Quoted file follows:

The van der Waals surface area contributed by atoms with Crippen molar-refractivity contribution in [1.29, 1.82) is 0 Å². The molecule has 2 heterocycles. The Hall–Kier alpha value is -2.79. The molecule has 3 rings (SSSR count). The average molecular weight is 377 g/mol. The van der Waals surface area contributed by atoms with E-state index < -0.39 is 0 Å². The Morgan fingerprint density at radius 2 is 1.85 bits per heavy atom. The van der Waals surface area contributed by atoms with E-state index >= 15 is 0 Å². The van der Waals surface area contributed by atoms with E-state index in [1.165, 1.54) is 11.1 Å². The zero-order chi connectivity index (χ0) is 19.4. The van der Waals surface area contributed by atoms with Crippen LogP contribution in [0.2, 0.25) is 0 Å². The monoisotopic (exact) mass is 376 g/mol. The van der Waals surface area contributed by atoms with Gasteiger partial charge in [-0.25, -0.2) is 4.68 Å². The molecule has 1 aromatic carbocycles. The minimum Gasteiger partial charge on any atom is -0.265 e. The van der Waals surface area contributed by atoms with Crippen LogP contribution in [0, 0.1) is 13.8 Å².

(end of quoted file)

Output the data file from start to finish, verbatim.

The van der Waals surface area contributed by atoms with Crippen molar-refractivity contribution in [1.29, 1.82) is 0 Å². The molecule has 2 heterocycles. The Hall–Kier alpha value is -2.79. The molecule has 3 rings (SSSR count). The average molecular weight is 377 g/mol. The van der Waals surface area contributed by atoms with E-state index < -0.39 is 0 Å². The Morgan fingerprint density at radius 2 is 1.85 bits per heavy atom. The van der Waals surface area contributed by atoms with E-state index >= 15 is 0 Å². The van der Waals surface area contributed by atoms with E-state index in [1.165, 1.54) is 11.1 Å². The zero-order chi connectivity index (χ0) is 19.4. The van der Waals surface area contributed by atoms with Crippen LogP contribution in [0.2, 0.25) is 0 Å². The monoisotopic (exact) mass is 376 g/mol. The van der Waals surface area contributed by atoms with Gasteiger partial charge in [-0.25, -0.2) is 4.68 Å². The molecule has 1 aromatic carbocycles. The minimum Gasteiger partial charge on any atom is -0.265 e. The van der Waals surface area contributed by atoms with Crippen LogP contribution in [0, 0.1) is 13.8 Å².